- Manufacturing process and monitoring
- Technical documentation
- CE marking
- Declaration of Conformity
We detail the requirement concerning the last three points in the following sections.
The directive requires importers and manufacturers to provide and maintain documentation such as a Declaration of Conformity, technical documentation, and test reports to prove the compliance of their products.
Declaration of Conformity (DoC)
Manufacturers should declare their product’s compliance with the directive’s requirements by preparing and issuing a mandatory Declaration of Conformity (DoC) before placing said products onto the EU market.
The RoHS DoC should contain the following information:
a. Unique electrical and electronic equipment identifier.
b. The manufacturer’s name and address.
c. A statement declaring the manufacturer’s responsibility for issuing this DoC.
d. Product traceability information of the electrical and electronic equipment (e.g., product description and photo, when relevant).
e. A statement declaring the electrical and electronic equipment’s compliance with the RoHS’s requirements on substance restriction.
f. A list of relevant harmonized or technical standards (e.g., EN IEC 63000).
g. Place and date of issue.
h. Name and signature of the issuer.
The RoHS Directive requires manufacturers to draw up the technical documentation of the electrical and electronic equipment and retain it for ten years after placing the equipment on the EU market.
Manufacturers should include the following in their technical documentation:
- Product description
- Concept design, manufacturing drawings, and schemes
- Description of those designs and drawings
- List of harmonised standards or relevant technical specifications used
- Outcomes of calculations and examinations
- Test reports
You can find more details in Annex II of Decision 768/2008/EC.
Importers and manufacturers should have their products tested. If their products pass the testing, they receive a test report proving compliance with the requirements of this directive.
Importers and manufacturers should ensure that their products, the packaging, and any accompanying documents carry proper labels, such as CE markings and product traceability information.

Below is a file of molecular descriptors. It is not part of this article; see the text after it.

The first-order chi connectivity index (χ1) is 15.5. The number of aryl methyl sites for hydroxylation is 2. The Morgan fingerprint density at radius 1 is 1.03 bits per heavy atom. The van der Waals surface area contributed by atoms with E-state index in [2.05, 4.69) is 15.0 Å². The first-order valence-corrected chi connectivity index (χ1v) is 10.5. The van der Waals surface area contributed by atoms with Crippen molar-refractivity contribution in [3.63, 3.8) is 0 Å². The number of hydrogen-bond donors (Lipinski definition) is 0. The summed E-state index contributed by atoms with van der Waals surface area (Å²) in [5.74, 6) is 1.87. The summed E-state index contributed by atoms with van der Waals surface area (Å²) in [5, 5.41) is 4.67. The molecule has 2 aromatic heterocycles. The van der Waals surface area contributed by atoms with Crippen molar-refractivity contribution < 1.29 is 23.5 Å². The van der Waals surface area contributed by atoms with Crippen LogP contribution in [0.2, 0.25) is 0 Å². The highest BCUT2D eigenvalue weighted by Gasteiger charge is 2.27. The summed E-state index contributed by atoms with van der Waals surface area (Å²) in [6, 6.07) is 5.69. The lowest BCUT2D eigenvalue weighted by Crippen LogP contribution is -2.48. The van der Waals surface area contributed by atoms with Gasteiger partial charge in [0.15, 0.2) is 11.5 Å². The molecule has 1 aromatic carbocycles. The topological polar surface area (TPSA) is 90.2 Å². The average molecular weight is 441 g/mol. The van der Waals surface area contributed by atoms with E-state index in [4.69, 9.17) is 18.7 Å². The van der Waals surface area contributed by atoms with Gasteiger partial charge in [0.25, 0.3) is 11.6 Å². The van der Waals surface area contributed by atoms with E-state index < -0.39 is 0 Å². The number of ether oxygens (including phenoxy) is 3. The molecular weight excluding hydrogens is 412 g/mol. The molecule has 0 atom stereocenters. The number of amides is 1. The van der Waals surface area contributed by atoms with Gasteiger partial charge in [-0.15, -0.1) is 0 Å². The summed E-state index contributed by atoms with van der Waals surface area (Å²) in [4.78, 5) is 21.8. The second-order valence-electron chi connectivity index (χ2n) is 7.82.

The RoHS Directive requires that electrical and electronic equipment covered by the directive bear a CE marking.
The CE marking must be affixed in a clear, understandable, and permanent manner. Where it is not possible to do so (e.g., because the electrical and electronic equipment’s nature prevents it), the accompanying documents and the packaging must bear it instead.
Importers and manufacturers must ensure that their products’ labels contain the following information:
a. Type, batch or serial number, or other information showing its identification.
b. Their name, registered trade name, or registered trademark.
c. Address, and contact information.
Importers and manufacturers must ensure that their products comply with the requirements in the RoHS Directive. In practice, this means they need to have their products tested to prove compliance with relevant substance restrictions.
Below, we list a few test methods that might be relevant to the RoHS Directive:
- XRF (X-Ray Fluorescence) screening
- Wet chemical analysis
- Non-destructive analysis
Here are a few companies that offer RoHS testing:
Electronic components and casing materials are often available as both RoHS-compliant components and non-RoHS-compliant components. The former components are deemed to not contain substances above the set limits, whereas the latter category may contain amounts above the set limits.
It’s therefore important to instruct component suppliers to only provide RoHS-compliant components. Further, you should also consider requesting test reports or a bill of substances that support the claim that the components are actually RoHS compliant.
Using non-RoHS-compliant components can be extremely expensive, as it may not be economically viable to dissemble products that contain even a small number of non-RoHS components.